Language is all about repetition. Every word you’re reading was created by humans, and then used by other humans, creating and reinforcing context, meaning, the very nature of language. As humans train machines to understand language, they’re teaching machines to replicate human bias.
“The main scientific findings that we’re able to show and prove are that language reflects biases,” said Aylin Caliskan of Princeton University’s Center for Information Technology Policy. “If AI is trained on human language, then it’s going to necessarily imbibe these biases, because it represents cultural facts and statistics about the world.”
Caliskan’s work, together with coauthors Joanna Bryson and Arvind Narayanan, was published last week in Science. Essentially, they found that if someone trains a machine to understand human language, then it’s going to pick up those inherent biases as well.
In humans, one of the best ways to test for bias is the implicit association test, which asks people to associate a word like “insect” with a word like “pleasant” or “unpleasant” and then measures the latency, or the time it takes to make that connection. People are quick to label insects as unpleasant and slower to label them as pleasant, so it’s a good metric for associations.
Testing hesitation in a computer doesn’t really work, so the researchers found a different way to see what words computers are more willing to associate with others. Like students guessing at the meaning of an unfamiliar word based only on the words that appear near it, the researchers trained an AI to associate words that appear close to each other online, and to not associate words that don’t.
Imagine each word as a vector in three dimensional space. Words commonly used in the same sentences are closer to it, and words rarely used in sentences with it are vectors farther away. The closer two words are, the more likely the machine associates them. If people say “programmer” close to “he” and “computer” but say “nurse” close to “she” and “costume,” that illustrates the implicit bias in language.
Feeding computers this kind of language data in order to teach them isn’t a new concept. Tools like Stanford’s Global Vectors for Word Representation—which existed before this paper—plot vectors between related words based on their use. GloVe’s wordsets include 27 billion words pulled from 2 billion Tweets, 6 billion words pulled from Wikipedia in 2014, and 840 billion words pulled from a random trawl through the internet.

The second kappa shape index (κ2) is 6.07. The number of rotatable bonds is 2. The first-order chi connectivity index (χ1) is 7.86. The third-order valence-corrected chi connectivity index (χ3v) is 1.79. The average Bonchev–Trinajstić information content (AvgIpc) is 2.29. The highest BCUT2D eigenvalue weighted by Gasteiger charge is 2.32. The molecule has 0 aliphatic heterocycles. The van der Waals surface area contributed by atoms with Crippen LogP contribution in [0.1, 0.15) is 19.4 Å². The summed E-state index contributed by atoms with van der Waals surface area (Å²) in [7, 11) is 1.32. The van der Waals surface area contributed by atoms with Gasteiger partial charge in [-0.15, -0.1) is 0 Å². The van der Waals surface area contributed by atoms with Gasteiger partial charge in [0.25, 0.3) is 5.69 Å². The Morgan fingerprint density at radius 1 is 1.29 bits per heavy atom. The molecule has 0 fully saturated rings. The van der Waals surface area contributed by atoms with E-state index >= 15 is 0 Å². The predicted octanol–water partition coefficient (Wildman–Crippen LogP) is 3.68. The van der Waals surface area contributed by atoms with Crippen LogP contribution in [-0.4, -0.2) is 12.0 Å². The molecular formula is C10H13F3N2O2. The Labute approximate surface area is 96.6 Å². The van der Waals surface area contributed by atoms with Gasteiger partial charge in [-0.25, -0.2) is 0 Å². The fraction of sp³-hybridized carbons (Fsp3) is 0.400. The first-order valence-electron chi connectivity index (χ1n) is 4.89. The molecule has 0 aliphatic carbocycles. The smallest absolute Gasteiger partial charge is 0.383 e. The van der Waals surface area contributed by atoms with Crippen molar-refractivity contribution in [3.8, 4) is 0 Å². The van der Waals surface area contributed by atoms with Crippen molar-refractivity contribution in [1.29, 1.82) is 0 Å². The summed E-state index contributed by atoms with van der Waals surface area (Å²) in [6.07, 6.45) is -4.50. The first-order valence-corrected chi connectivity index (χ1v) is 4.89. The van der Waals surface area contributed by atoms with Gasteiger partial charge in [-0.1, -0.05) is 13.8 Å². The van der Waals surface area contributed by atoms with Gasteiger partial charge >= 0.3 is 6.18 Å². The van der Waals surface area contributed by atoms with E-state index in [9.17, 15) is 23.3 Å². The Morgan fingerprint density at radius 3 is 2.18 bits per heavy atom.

“You could say “how many times does ‘leash’ occur near ‘cat?’” and “how many times does ‘leash’ occur near ‘dog?’” and “how many times does ‘leash’ occur near ‘justice?’”, and that would be part of the characterization of the word,” Bryson said. “And then these vectors, you can compare them with cosines. How close is cat to dog? How close is cat to justice?”
Just as an implicit association test shows what concepts a human unconsciously thinks of as being good or bad, the calculation of the average distance between different groups of words showed researchers what biases a computer had started to show in its understanding of language. It’s remarkable that machines trained to understand language picked up on human biases about flowers (they’re pleasant) and insects (they’re unpleasant), and Bryson said it would be a significant study if that was all it showed. But it went deeper than that.
“There’s a second test, which is measuring the quantity between our findings and statistics that are made public,” said Caliskan. “I went to 2015’s Bureau of Labor Statistics, and every year they publish occupation names along with percentage of women and percentage of, for example, black Americans in that occupation. By looking at the makeup of 50 occupation names and calculating their association with being male or female, I got 90 percent correlation with Bureau of Labor data, which was very very surprising, because I wasn’t expecting to be able to find such a correlation from such noisy data.”